qUOteS; Mark Twain and Rumi on “..the nothingness of outward forms…”

Twenty years from now quote
“India has two million gods, and worships them all. In religion all other countries are paupers; India is the only millionaire.”
– Mark Twain, “Following the Equator”.

“It isn’t so astonishing, the number of things that I can remember, as the number of things I can remember that aren’t so.”
– Mark Twain

“Any so-called material thing that you want is merely a symbol: you want it not for itself, but because it will content your spirit for the moment.”
– Mark Twain, “What Is Man?”

“Spirit…has fifty times the strength and staying-power of brawn and muscle.”
– Mark Twain, “Saint Joan of Arc” essay, 1904

“Troubles are only mental; it is the mind that manufactures them, and the mind can gorge them, banish them, abolish them.”
– Mark Twain, “Which Was It?”

“…heaven for climate, and hell for society.”
– Mark Twain’s Speechs, 1910 edition, p. 117.

“… life does not consist mainly — or even largely — of facts and happenings. It consists mainly of the storm of thougths that is forever blowing through one’s head.”
– Mark Twain

“This memory of ours stores up a perfect record of the most useless facts and anecdotes and experiences. And all the things that we ought to know–that we need to know–that we’d profit by knowing–it casts aside with the careless indifference of a girl refusing her true lover.”
– Mark Twain

“Apparently there is nothing that cannot happen.”
– Mark Twain, Autobiography

“I was seldom able to see an opportunity until it had ceased to be one.”
– Mark Twain, Autobiography

“…fry me an optimist for breakfast.”
– Mark Twain, Letter to T. B. Aldrich, 21 Dec 1901

“Optimist: person who travels on nothing from nowhere to happiness.”
– Mark Twain, More Maxims of Mark, Johnson, 1927

“What is the most rigorous law of our being? Growth.”
– Mark Twain

“If all men were rich, all men would be poor.”
– Mark Twain’s Notebook

“It is easier to stay out than get out.”
– Mark Twain, Following the Equator

“We are always more anxious to be distinguished for a talent which we do not possess, than to be praised for the fifteen which we do possess.”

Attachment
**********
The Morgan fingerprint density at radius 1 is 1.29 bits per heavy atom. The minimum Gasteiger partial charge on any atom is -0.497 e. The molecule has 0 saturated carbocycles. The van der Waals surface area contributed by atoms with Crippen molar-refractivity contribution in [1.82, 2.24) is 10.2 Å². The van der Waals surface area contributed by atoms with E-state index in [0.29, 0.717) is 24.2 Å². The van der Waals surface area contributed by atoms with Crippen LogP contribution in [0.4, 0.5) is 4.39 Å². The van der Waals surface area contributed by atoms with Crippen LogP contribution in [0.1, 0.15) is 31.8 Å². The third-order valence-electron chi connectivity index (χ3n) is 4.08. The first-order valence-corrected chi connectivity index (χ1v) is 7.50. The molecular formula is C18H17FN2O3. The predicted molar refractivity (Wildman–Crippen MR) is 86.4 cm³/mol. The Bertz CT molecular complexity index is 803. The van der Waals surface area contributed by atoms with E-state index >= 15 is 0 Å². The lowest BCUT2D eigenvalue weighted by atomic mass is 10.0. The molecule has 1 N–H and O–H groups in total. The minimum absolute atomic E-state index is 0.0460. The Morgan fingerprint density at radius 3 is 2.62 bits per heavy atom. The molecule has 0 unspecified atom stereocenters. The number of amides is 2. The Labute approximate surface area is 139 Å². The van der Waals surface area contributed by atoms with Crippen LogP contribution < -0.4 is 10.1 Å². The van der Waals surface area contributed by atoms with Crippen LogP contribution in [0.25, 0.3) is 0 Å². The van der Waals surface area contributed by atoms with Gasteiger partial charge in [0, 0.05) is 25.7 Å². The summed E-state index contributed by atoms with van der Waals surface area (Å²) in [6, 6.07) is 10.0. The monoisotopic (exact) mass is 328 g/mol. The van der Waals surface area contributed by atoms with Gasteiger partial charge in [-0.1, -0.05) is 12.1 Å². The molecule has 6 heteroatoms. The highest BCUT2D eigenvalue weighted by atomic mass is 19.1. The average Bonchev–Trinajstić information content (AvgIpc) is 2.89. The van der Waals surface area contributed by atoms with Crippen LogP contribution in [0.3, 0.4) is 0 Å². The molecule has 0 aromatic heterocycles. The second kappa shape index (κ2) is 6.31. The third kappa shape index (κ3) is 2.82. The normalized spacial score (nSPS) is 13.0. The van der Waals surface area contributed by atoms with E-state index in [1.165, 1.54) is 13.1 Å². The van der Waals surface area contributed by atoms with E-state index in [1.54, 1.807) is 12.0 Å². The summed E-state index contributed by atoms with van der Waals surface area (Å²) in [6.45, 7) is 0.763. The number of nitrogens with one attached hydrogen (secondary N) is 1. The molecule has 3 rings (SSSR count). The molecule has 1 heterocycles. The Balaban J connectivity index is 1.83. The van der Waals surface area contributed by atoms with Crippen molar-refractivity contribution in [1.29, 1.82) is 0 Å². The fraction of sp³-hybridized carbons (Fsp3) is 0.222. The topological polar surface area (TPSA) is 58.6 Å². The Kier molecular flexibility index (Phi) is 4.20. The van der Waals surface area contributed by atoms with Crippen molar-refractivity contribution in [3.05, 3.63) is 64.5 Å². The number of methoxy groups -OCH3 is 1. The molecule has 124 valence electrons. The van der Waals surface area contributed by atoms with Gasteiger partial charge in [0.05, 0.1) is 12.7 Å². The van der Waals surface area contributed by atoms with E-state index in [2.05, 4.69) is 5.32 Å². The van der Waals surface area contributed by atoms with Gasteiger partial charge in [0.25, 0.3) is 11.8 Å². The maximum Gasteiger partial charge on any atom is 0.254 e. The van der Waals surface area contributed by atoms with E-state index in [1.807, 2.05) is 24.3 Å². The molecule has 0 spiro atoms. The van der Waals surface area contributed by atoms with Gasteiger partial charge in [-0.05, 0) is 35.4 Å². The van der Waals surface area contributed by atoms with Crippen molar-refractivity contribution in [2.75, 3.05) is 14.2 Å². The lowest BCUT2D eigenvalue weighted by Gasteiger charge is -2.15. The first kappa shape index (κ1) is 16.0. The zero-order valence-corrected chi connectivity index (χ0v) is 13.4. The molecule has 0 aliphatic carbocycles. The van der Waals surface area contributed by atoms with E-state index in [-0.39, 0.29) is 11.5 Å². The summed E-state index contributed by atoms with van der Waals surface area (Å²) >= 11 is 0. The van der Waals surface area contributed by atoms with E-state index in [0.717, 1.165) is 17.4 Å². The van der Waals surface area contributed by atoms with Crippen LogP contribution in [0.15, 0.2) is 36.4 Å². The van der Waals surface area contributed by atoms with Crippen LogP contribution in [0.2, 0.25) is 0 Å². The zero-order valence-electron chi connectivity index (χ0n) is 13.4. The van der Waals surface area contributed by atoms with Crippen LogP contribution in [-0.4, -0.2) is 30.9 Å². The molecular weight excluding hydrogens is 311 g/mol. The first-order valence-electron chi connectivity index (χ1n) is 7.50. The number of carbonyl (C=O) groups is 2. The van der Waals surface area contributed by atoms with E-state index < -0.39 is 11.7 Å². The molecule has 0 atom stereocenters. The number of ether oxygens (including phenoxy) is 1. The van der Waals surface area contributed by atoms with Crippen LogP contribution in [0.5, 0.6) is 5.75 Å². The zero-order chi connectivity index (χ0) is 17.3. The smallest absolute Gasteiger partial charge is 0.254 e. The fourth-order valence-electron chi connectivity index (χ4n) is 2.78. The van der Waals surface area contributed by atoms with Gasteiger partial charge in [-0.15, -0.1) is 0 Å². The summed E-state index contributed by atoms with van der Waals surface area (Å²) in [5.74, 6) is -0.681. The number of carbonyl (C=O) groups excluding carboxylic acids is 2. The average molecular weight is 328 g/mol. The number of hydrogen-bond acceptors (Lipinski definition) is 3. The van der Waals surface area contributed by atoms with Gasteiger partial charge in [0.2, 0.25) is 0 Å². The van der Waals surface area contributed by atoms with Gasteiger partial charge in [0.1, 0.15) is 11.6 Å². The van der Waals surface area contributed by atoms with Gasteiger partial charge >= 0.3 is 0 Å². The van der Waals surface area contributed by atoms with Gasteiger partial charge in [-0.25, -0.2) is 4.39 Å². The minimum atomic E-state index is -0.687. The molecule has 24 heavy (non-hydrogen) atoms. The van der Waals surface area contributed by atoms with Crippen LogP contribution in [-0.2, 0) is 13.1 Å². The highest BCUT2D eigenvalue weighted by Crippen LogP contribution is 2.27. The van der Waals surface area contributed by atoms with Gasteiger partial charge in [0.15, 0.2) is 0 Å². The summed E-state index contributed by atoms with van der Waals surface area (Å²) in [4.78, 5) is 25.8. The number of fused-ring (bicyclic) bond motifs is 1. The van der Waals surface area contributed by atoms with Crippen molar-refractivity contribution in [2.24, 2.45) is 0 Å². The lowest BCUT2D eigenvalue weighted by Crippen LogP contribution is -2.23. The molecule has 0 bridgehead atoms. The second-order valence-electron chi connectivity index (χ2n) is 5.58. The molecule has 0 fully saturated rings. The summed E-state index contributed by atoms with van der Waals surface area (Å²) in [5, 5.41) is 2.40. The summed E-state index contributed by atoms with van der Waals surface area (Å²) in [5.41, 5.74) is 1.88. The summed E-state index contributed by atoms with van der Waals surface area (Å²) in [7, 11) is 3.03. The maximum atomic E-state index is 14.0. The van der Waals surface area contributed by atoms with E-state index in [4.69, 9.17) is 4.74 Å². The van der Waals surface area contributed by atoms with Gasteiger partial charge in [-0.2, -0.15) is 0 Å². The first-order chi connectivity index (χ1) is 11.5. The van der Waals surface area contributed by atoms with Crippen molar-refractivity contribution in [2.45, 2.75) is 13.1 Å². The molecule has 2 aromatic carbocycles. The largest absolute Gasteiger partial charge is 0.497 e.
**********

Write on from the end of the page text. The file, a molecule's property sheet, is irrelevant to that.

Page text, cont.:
– Mark Twain, Autobiography

“STORY VIII. The Man who received a Pension from the Prefect of Tabriz.
These reflections on the nothingness of outward form compared to spirit lead
the poet to the corollary that often men whose outward forms are buried in the
grave are greater benefactors to the poor and helpless than men still living in
the body. This is illustrated by the story of the man who was maintained by the
Prefect of Tabriz. This man incurred heavy debts on the credit of his pension,
even as the Imam Ja’far Sadiq was able to capture a strong fort single-handed
through the power of God assisting him. When the creditors became pressing the
man journeyed to Tabriz to seek further aid; but on arriving there he found the
Prefect was dead. On learning this he was much cast down, but eventually
recognized that he had erred in looking to a creature instead of his Creator
for aid, according to the text, “The infidels equalize others with their
Lord.” 1 This obliquity of spiritual sight, causing him to see a
mere human benefactor, where the real benefactor was God alone, is illustrated
by anecdotes of a man buying bread at Kashan, of Sultan Khwarazm Shah deluded
into disliking a fine horse by the interested advice of his Vazir, and of
Joseph, who when imprisoned by Pharaoh was induced to trust for deliverance to
the intercession of the chief butler rather than to God alone, for which cause
“he remained several years in prison.” 2 A charitable person
of Tabriz endeavoured to raise funds for the poor man, and appealed to the
citizens to aid him, but only succeeded in collecting a very small sum. He then